Even if the chicken has not been contaminated, chicken can be a danger to dogs as bones can splinter into sharp pieces and damage or become lodged in the digestive tract. In some cases, surgery could even be required to remove the foreign body or repair any damage. Additionally, chicken (especially raw) can contain bacteria such as salmonella or E. coli which can be extremely harmful to dogs.

A spokesman for the RSPCA said, "It is concerning to hear about this and we are looking into reports. We would urge pet owners in the area to be vigilant at all times and be on the lookout for anything suspicious. We would urge anyone who has any information to contact us on the RSPCA cruelty line on 0300 1234 999."

What to do if You or Your Dog Finds Chicken

If you find chicken, use a poop bag to remove it so that an animal doesn't eat it. The police have recommended that you throw it out, as they now have a sample. You can call the council to report the sighting, as they are apparently also making a map of reports to help track the situation. Merton Council can be reached at 020 8274 4901. You can call the RSPCA cruelty line on 0300 1234 999. Finally, please use the comments section below to let us know the day, time and location or email us as [email protected] and we'll update this article.

RAWW resident association said identifying the perpetrator(s) and confirming whether any of the chicken is poisoned seem to be key steps and have asked:

  • If anyone with CCTV becomes aware of any chicken deposited nearby please check for any footage that might help identify the perpetrator. The chicken is left early morning, by someone who could be on foot, or in a car as car sightings have been seen, and the chicken is generally spotted between 6:30 am and 9 am. If you have CCTV footage or have any details that might help identify the person responsible or car, inform the police by ringing 101.
  • If your dog becomes ill after eating some of the chicken please report the incident to the police. Take samples of the chicken with you when you take the dog to the vet and retain a sample for any further analysis by the police. If the vet suspects poisoning inform the police and offer the sample for testing.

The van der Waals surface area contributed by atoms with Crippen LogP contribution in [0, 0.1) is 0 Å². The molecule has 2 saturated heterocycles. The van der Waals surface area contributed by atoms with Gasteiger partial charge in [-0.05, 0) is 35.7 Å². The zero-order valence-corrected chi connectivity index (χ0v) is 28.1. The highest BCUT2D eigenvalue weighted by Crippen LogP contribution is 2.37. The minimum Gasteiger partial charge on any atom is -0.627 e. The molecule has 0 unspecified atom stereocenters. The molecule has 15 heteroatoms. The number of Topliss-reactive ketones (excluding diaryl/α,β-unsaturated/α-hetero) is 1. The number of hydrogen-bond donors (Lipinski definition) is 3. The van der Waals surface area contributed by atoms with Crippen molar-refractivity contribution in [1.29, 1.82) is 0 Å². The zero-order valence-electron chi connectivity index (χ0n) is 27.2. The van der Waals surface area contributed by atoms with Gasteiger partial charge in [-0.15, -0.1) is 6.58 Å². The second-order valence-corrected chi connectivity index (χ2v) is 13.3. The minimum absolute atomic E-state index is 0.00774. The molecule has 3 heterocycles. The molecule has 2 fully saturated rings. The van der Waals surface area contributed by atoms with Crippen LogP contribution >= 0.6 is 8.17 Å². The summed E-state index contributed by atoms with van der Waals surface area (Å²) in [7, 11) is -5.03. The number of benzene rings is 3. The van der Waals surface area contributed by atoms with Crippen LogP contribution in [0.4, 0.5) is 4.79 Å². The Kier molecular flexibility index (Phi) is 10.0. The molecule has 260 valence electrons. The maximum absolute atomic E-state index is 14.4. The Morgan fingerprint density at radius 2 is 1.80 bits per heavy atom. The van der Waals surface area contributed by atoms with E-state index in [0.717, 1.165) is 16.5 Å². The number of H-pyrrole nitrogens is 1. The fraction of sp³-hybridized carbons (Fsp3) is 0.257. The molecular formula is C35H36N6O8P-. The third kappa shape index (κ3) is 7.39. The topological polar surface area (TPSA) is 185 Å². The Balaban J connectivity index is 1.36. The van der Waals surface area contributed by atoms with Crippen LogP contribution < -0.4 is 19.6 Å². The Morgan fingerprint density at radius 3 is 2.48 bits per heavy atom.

Would Pet insurance Cover the Vet Fees?

If a dog were to need vet treatment after eating this chicken, the vets bills could be significant—whether due to contaminated chicken or splintered bones—potentially reaching hundreds or thousands of pounds depending on the situation. In that case pet insurance could be critical to make sure your dog gets the treatment they need whilst not causing you financial stress.

We've spoken to a number of UK pet insurance companies to understand how they would cover this situation, and heard mixed results. All agreed that damage due to eating splintered chicken bones would be classed as an accident, and would therefore be covered under both Accident Only and Accident & Illness policies, subject to limits of course.

However, the companies had different perspectives on coverage of treatment resulting from ingesting poisoned chicken. Two companies said they would probably treat any problems that developed subsequent to poisoning as illnesses, because they developed over time. In that case, Accident Only plans would not cover the vet fees. Other companies said they'd probably treat the situation as an accident (depending upon review), because the illnesses were a direct result off ingesting a foreign body.

In the case of the mystery Wimbledon chicken, therefore, it is definitely safer to have a pet insurance plan that covers both Accidents and Illnesses for the best coverage.

Pet Insurance Doesn't Always Start Immediately

Anyone without insurance who is considering taking out a pet insurance plan now to protect their dog should be aware that pet insurance doesn't necessarily start immediately. That is, there is often a waiting period before cover starts. Any illnesses or injuries that occur or show signs during the waiting period will not be covered by insurance at any point.

Waiting periods vary by insurance company and are different for accidents vs. illnesses. The average waiting period for illnesses is typically between 10 days and 15 days, with most plans imposing a 14 day waiting period. While many plans cover accidents immediately, some plans have a waiting period as long as 15 days.

Pet Insurance Waiting PeriodsMinimumMaximumAverage
Illness10 days15 days14 days
Accidents0 days (immediate cover)15 days2 days

If you're thinking of buying pet insurance now due to the mystery chicken, check the waiting period before you buy to be sure you're comfortable with it.


If you have spotted chicken in an area not mentioned, please email us at [email protected] or leave a comment below and we'll update the article. Wishing you and your dogs stay safe!

Erin Yurday

Erin Yurday is the Founder and Editor of NimbleFins. Prior to NimbleFins, she worked as an investment professional and as the finance expert in Stanford University's Graduate School of Business case writing team. Read more on LinkedIn.